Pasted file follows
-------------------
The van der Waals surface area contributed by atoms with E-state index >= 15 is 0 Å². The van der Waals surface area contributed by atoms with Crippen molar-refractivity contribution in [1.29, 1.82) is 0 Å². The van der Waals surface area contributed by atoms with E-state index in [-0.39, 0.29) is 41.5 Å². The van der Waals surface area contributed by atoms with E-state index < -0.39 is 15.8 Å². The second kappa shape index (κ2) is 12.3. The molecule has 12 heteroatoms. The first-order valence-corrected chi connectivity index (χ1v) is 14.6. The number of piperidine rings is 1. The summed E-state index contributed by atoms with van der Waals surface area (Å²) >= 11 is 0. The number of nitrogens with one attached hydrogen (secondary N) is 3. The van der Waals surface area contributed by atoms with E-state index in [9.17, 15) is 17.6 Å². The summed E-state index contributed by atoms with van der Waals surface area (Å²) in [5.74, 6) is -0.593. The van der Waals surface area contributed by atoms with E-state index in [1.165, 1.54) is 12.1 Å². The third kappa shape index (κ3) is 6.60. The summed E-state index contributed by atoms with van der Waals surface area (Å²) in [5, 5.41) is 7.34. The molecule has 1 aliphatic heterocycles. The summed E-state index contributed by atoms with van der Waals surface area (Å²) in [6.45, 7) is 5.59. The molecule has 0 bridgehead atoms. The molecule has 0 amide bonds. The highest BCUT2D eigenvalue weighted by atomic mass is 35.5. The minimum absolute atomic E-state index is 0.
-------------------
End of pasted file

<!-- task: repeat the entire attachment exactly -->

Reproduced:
The van der Waals surface area contributed by atoms with E-state index >= 15 is 0 Å². The van der Waals surface area contributed by atoms with Crippen molar-refractivity contribution in [1.29, 1.82) is 0 Å². The van der Waals surface area contributed by atoms with E-state index in [-0.39, 0.29) is 41.5 Å². The van der Waals surface area contributed by atoms with E-state index < -0.39 is 15.8 Å². The second kappa shape index (κ2) is 12.3. The molecule has 12 heteroatoms. The first-order valence-corrected chi connectivity index (χ1v) is 14.6. The number of piperidine rings is 1. The summed E-state index contributed by atoms with van der Waals surface area (Å²) >= 11 is 0. The number of nitrogens with one attached hydrogen (secondary N) is 3. The van der Waals surface area contributed by atoms with E-state index in [9.17, 15) is 17.6 Å². The summed E-state index contributed by atoms with van der Waals surface area (Å²) in [5.74, 6) is -0.593. The van der Waals surface area contributed by atoms with E-state index in [1.165, 1.54) is 12.1 Å². The third kappa shape index (κ3) is 6.60. The summed E-state index contributed by atoms with van der Waals surface area (Å²) in [5, 5.41) is 7.34. The molecule has 1 aliphatic heterocycles. The summed E-state index contributed by atoms with van der Waals surface area (Å²) in [6.45, 7) is 5.59. The molecule has 0 bridgehead atoms. The molecule has 0 amide bonds. The highest BCUT2D eigenvalue weighted by atomic mass is 35.5. The minimum absolute atomic E-state index is 0.